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Film Spotlight: 808 

Alex Noyer, the main producer behind the documentary film 808, which screens at 7 p.m. this Friday at the Rock and Roll Hall of Fame and Museum, was having lunch one day with Arthur Baker, who produced "Planet Rock," a seminal track with Afrika Bambaataa in the early '80s, when the two began discussing their love of music. At that moment, Noyer says a "light bulb" went off in his head, and he decided that he and Baker would make 808, a documentary about the untold story of how the Roland TR-808 drum machine changed the course of music history.

"At that lunch, we shared our taste for 808 bass music," Noyer says via phone from his Los Angeles home. "I had thought this would have made a great film. I started to follow up on that idea. I had just finished a project on the New York art scene. 808 sounded like a great idea, and I decided to take it on. I went back to the office and talked to Alex Dunn about directing it. He stepped up to the project."

Featuring appearances and commentary from the likes of Pharrell, Beastie Boys, David Guetta, Phil Collins, Rick Rubin, Lil Jon, Afrika Bambaataa, Questlove, Norman Cook (Fatboy Slim), Diplo and Goldie, the movie shows how the instrument continues to be discovered and rediscovered by each generation of musicians, whether they play electronic dance music or hip-hop or rock.

One challenge: How to construct a narrative about an instrument?

"We all had different backgrounds and taste in music," says Noyer. "We had Arthur Baker onboard who had his own experience. Alex used to DJ drum and bass and he had a strong background in that. Luke Bainbridge, who co-wrote the film, came from Manchester, so he had the acid house. I grew up in France and had a heavy influence of house music as well as a limitless passion for hip-hop. It turned into an interesting conversation. It sounded like an insurmountable list of things we needed to cover. Trying to put together a storyline was quite tricky."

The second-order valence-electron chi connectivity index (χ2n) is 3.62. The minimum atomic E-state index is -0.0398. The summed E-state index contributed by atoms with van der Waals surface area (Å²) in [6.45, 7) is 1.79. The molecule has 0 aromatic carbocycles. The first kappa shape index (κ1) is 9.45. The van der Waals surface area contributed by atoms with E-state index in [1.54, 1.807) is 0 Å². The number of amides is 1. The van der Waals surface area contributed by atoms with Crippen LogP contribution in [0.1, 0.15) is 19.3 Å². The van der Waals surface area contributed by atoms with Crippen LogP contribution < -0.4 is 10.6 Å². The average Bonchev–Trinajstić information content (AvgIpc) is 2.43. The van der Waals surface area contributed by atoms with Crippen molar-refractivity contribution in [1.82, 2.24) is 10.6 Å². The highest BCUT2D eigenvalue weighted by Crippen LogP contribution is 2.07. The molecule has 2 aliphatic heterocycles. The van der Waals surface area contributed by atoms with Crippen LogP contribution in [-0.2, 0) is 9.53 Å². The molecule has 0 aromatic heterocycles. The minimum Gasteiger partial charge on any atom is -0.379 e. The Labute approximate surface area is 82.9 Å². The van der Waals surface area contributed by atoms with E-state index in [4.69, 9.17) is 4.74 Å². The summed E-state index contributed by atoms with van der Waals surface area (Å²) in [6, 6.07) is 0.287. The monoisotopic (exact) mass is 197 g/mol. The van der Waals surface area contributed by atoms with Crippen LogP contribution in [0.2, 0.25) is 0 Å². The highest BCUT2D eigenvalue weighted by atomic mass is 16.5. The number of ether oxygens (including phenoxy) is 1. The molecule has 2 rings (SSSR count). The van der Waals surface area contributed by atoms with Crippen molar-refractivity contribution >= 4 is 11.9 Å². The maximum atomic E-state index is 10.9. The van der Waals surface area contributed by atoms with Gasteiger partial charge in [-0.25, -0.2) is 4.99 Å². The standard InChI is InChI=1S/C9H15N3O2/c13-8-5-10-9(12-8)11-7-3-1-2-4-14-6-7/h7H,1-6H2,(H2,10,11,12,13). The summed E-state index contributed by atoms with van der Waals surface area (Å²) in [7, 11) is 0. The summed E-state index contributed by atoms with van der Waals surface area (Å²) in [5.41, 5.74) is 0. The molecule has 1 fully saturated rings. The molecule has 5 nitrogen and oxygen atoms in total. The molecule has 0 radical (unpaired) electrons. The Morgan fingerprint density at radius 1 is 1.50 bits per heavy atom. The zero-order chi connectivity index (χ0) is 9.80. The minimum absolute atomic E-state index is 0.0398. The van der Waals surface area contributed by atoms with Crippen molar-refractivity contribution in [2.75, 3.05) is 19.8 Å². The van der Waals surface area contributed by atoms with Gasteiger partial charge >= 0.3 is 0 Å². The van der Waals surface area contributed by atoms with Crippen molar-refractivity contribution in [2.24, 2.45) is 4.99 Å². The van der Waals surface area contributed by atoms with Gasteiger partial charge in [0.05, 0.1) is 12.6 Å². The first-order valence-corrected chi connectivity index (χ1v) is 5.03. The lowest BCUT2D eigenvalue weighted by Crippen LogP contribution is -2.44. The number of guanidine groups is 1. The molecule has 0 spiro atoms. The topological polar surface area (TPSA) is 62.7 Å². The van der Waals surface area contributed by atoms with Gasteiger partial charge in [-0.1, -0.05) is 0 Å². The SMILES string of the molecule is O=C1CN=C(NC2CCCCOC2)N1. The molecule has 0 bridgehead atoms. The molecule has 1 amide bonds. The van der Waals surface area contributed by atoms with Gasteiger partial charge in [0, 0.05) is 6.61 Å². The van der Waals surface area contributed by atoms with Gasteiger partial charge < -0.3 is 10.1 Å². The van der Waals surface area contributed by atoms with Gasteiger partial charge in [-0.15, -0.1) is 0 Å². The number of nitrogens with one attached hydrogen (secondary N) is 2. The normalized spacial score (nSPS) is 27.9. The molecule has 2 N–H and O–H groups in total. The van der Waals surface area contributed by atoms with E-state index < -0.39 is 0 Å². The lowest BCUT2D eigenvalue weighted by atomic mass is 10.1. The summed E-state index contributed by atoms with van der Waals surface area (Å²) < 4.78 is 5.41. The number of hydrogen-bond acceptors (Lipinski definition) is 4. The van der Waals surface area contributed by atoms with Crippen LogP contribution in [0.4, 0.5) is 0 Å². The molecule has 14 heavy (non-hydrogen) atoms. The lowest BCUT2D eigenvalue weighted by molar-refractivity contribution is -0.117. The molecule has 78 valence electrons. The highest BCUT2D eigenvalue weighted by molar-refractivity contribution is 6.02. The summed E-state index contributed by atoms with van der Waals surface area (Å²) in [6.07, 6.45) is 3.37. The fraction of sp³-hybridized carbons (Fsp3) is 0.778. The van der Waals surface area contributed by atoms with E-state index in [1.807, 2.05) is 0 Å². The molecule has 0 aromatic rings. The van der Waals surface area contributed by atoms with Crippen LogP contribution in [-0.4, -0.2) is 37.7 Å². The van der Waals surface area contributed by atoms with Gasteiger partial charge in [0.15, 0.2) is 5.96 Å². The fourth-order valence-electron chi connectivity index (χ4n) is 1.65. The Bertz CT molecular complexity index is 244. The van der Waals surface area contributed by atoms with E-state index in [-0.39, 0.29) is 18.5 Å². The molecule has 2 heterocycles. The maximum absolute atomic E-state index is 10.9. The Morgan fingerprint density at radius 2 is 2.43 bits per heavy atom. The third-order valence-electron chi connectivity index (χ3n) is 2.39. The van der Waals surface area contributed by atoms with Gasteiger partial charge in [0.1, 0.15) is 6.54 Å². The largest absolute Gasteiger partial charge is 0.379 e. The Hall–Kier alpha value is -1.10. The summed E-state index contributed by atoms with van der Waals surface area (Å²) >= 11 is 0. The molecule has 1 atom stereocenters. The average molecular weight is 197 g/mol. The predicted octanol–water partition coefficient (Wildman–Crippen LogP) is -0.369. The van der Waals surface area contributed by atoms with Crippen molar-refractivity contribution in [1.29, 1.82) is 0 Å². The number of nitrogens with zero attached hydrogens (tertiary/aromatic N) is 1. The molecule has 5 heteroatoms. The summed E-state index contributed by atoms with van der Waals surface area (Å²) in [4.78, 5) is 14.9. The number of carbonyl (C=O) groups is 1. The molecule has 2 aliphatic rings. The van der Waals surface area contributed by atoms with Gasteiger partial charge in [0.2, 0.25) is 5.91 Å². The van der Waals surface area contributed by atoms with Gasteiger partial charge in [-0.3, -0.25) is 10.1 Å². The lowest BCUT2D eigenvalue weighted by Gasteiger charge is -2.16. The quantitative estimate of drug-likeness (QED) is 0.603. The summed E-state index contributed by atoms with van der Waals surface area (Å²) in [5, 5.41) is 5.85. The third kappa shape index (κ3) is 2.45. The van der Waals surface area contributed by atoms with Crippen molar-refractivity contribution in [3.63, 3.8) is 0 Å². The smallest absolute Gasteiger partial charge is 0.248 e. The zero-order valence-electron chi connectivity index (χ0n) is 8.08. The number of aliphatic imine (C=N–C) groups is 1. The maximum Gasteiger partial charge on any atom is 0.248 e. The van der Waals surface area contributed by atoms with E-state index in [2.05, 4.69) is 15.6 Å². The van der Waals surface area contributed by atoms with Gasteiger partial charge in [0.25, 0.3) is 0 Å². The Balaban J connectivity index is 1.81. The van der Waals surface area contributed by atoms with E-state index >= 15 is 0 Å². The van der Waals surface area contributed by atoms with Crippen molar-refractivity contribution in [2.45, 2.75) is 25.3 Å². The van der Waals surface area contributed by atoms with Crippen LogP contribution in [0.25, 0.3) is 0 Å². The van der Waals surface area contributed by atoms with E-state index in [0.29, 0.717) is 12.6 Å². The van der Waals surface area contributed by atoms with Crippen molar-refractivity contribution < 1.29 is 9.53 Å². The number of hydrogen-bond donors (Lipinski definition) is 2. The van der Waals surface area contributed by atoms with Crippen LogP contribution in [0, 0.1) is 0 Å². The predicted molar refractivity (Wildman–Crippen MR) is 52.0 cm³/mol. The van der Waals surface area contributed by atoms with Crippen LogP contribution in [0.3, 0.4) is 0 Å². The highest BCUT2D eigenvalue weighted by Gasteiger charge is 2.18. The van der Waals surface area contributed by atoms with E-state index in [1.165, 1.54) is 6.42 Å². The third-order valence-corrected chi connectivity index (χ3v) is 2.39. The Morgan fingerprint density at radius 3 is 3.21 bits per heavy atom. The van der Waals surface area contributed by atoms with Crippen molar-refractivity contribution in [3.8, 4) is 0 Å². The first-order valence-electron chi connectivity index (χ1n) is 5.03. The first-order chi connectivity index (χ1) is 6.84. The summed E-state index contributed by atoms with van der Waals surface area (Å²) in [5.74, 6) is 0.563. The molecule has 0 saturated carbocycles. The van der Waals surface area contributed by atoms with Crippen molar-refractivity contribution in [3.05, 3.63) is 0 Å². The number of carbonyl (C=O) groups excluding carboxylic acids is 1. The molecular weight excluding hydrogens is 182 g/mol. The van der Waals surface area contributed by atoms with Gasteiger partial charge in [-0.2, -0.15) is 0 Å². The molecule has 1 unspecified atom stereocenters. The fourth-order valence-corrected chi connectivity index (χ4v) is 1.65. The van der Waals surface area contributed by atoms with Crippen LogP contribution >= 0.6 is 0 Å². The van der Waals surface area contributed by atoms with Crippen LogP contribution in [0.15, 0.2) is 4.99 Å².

Originally, the team shot many hours of footage after conducting more than 50 interviews. They then whittled all that down to a manageable 90 minutes. It's a fascinating bit of filmmaking that shows how the instrument continues to re-emerge throughout the decades.

"The [Roland 808's] sound is so peculiar," says Noyer, who bought one of the instruments in the wake of making the movie. "It didn't sound like a drum. Not sounding like a drum made it sound like an 808, and that made it a signature sound. Just like certain pianos and violins and guitars have a standout sound, this machine didn't do what it was supposed to do in a beautiful way. It turned out to make this weird sound that sounded otherworldly. It made people feel like they were a step closer to Kraftwerk, even though Kraftwerk didn't use the 808. It comes back in popularity because that sound, in being so unique, doesn't age. It's just such a cool sound."

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